1836 – Francis Baily observes “Baily’s beads” during an annular eclipse, as the moon’s edge aligns with the sun, the rugged topography of its surface allows sunlight to shine through in depressed areas while higher features block the light, creating the bead effect

1845 – Élie Metchnikoff born, Russian zoologist-microbiologist; won 1908 Nobel Prize for Physiology for his discovery of phagocytosis, a fundamental immune response

1856 – L. Frank Baum born, American writer; noted for his Wizard of Oz books

1857 – Williamina S. Fleming born, Scottish astronomer, catalogued over 10,000 thousands stars; she was the first to identify and name ‘white dwarf’ stars, and also discovered the Horsehead Nebula. She was one of the women known as the Harvard “computers” and became their supervisor; in 1899, she was named as Harvard’s Curator of Astronomical Photographs

1858 – The opening of the present Royal Opera House in Covent Garden, London

Royal Opera House in Covent Garden 1861

1859 – Pierre Curie born, French chemist; shared 1903 Nobel Prize for Physics with his wife, and Henri Becquerel, discoverer of radioactvity

Pierre Curie and Marie Sklodowska Curie – 1895

1862 – President Abraham Lincoln signs a bill into law creating the U.S. Bureau of Agriculture, later renamed the U.S. Department of Agriculture

1862 – Arthur Schnitzler born, Austrian playwright and novelist; La Ronde, The Green Cockatoo, None But the Brave

1869 – In New York, Susan B. Anthony and Elizabeth Cady Stanton form the National Woman Suffrage Association

Susan B. Anthony and Elizabeth Cady Stanton – NWSA supporters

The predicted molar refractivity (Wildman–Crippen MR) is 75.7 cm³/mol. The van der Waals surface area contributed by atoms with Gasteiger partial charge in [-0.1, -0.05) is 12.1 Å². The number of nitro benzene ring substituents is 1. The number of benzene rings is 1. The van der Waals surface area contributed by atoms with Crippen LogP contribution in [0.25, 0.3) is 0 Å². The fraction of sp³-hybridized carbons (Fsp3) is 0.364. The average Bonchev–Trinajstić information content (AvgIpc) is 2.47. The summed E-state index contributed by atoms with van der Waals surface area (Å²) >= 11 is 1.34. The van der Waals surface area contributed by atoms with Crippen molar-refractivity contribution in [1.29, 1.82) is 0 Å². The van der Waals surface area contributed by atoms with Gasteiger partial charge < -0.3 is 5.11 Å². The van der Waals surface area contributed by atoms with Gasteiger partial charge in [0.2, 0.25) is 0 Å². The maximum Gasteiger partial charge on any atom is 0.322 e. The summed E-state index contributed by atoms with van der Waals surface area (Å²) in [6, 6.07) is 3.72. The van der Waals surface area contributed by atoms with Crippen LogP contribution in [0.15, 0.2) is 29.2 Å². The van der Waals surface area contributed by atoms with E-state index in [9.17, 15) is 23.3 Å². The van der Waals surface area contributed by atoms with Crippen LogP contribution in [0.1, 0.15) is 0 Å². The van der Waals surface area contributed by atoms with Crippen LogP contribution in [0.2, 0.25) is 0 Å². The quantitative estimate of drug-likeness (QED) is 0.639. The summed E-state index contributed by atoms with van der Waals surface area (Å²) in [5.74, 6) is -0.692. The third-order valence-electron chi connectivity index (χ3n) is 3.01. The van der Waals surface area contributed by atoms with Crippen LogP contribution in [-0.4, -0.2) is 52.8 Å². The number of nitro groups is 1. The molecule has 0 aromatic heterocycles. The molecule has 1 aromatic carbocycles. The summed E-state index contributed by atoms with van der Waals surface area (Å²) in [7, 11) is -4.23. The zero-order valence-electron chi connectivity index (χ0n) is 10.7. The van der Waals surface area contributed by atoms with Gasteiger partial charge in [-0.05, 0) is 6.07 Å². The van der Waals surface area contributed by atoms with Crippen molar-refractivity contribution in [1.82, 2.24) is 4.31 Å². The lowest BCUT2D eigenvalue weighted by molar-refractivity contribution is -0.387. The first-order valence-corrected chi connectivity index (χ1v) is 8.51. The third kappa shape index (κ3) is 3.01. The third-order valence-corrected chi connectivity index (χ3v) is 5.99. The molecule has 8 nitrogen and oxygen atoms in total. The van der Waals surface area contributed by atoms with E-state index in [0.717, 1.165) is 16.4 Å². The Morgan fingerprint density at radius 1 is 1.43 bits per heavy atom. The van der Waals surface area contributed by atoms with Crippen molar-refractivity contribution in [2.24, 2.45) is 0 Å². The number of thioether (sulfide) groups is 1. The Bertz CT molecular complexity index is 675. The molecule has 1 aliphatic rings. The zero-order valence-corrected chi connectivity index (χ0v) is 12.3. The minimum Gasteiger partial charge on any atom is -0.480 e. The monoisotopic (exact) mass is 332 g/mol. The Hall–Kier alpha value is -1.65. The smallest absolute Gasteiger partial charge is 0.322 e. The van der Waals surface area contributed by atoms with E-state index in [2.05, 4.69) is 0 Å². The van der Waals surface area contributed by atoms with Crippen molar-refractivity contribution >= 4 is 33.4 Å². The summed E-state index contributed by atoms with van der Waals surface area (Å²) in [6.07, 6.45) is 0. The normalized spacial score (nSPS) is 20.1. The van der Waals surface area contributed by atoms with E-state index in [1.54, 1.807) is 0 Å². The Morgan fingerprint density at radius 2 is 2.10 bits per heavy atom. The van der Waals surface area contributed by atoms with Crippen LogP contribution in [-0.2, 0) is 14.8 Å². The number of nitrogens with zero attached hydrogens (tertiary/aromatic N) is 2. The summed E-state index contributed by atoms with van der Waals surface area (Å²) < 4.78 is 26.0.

1879 – First group of 463 Indian indentured laborers arrive in Fiji aboard the Leonidas

1887 – Edwin Muir born, Scottish poet, literary critic; his translations of Kafka into English established Kafka’s reputation in Britain

1890 – Katherine Anne Porter born, American journalist, author and leftist political activist, recipient of the both the Pulitzer Prize for Fiction and the National Book Award for The Collected Stories in 1965; Ship of Fools

1897 – Elizabeth Fouché Vermeulen born, South African Afrikaans novelist, and author of children’s reading primers,  Goggas and What They Had to Say, and When the World was Young; noted for her novel Plains and Stars, and the trilogy Temmers of the NorthwestStormlaagte and Elsa

1900 – Ida Rhodes born in the Ukraine as Hadassah Itzkowitz, and came to America with her family when she was 13; mathematician who joined the Mathematical Tables Project in 1940, working under Gertrude Blanch as a pioneer in analysis of programming systems; co-designer with Betty Holberton of the C-1o programming language for UNIVAC; awarded a Gold Medal by the Department of Commerce for “significant pioneering leadership and outstanding contributions to the scientific progress of the Nation in the functional design and the application of electronic digital computing equipment”; after she retired in 1964, continued to consult for the Applied Mathematics Division of the National Bureau of Standards, traveling and lecturing; created “the Jewish Holiday” algorithm still used in calendar programs today

1901 – Dorothy Hansine Andersen born, American physician and educator, first person to identify cystic fibrosis, first American physician to describe it, inductee into the National Women’s Hall of Fame

1903 – Maria Reiche born, German mathematician and archaeologist, known for her research into the Nazca Lines in Peru, which she made her life’s work, helping to gain recognition for the site, and Peru’s protection of them, as well as Nazca’s classification as a UNESCO World Heritage Site in 1995